Holy Cross rates go up May 5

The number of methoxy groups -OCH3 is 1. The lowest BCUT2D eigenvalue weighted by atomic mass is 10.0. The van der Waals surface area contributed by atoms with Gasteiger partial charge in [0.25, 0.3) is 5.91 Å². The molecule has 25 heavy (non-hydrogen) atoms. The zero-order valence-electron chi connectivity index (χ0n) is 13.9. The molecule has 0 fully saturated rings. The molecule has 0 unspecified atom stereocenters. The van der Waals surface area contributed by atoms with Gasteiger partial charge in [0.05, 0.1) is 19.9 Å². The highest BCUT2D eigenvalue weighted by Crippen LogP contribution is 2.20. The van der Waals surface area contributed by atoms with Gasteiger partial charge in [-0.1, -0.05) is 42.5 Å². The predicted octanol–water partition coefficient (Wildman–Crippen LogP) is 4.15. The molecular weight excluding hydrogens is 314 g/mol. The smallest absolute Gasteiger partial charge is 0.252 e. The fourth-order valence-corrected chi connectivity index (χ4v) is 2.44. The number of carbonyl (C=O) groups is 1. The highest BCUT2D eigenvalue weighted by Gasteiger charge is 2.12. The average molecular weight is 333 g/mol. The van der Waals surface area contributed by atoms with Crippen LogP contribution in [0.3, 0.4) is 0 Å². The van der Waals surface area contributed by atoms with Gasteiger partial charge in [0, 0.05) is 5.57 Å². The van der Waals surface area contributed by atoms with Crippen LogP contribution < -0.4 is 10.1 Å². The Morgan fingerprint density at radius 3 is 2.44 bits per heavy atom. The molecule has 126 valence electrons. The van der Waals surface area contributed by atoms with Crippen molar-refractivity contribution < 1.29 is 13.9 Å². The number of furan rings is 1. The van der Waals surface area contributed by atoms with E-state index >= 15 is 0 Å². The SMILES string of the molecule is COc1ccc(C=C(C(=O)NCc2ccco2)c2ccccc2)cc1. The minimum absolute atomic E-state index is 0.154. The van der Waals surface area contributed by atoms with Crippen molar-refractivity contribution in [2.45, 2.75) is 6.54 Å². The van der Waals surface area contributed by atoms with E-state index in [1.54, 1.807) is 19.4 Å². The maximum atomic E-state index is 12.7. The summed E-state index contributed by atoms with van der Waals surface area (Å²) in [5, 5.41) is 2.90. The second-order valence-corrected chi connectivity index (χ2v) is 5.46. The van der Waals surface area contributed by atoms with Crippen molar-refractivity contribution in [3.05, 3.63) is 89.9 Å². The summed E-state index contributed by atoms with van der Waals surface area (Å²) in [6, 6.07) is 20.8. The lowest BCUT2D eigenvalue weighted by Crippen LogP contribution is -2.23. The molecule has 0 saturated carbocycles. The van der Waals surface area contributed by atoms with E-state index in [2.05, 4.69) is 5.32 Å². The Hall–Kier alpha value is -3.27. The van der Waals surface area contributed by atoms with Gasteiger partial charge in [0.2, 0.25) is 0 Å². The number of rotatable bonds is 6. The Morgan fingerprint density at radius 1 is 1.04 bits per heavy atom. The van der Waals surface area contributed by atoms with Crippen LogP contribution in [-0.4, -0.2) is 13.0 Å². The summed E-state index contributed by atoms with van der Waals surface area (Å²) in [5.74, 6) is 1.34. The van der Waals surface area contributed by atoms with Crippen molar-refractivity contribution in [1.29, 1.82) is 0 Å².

Holy Cross Energy’s 34,000 customers can expect rate hikes averaging 7.38 percent starting May 5.The not-for-profit utility, with accounts in Eagle, Garfield, Gunnison and Pitkin counties, announced the hike Monday, citing the increasing costs of doing business.The hike would bring an end to almost 15 years of providing service without an increase in basic electric rates.During the 1990s, rates actually fell once, in 1996. Starting in 2002, Holy Cross began imposing a power cost adjustment to pass along increases in the wholesale price it is paying Xcel Energy for electricity. Those increases result largely from rising natural gas prices and growing reliance on natural gas for power generation. However, the basic electricity rate Holy Cross charged for the operational costs of providing electricity remained unchanged.”Over this nearly 15-year period, we have effectively managed the ever-increasing cost of labor, electric system maintenance and improvements, material, equipment, fuel, etc., without increasing our rates,” Holy Cross chief executive Kent Benham said. “But now, as much as the board of directors and I dislike rate increases, we need to increase our revenues to preserve our quality of service and the financial well-being of Holy Cross.”Combining the proposed rate hike and the recent power cost adjustments, the increase in Holy Cross Energy’s rates is still half of the amount the Consumer Price Index has risen since 1990, Benham said.The power cost adjustment has resulted in customers paying a total of about 14 percent since its inception, Holy Cross spokesman Bob Gardner said.Although the new rate increase also includes an adjustment for the increasing cost of power, Holy Cross will continue to impose the power cost adjustment as required. Unless energy cost trends change, customers should expect the adjustment to continue its climb.”That’s gone up I think every month since it went into effect in April 2002,” Gardner said.However, if the cost of gas falls, the adjustment would go down instead of up, he saidHoly Cross is a member-owned energy cooperative, with its members consisting of its customers. As such, it reinvests the margin left over at the end of the year into its operations, but returns that margin later to all who were customers at the time. This year, it will make equity payments to those who were customers in 1994.Gardner said those payments have averaged probably $4 million to $5 million per year over the last 10 years, but probably will go down as expenses grow and margins decline.Vail, Colorado
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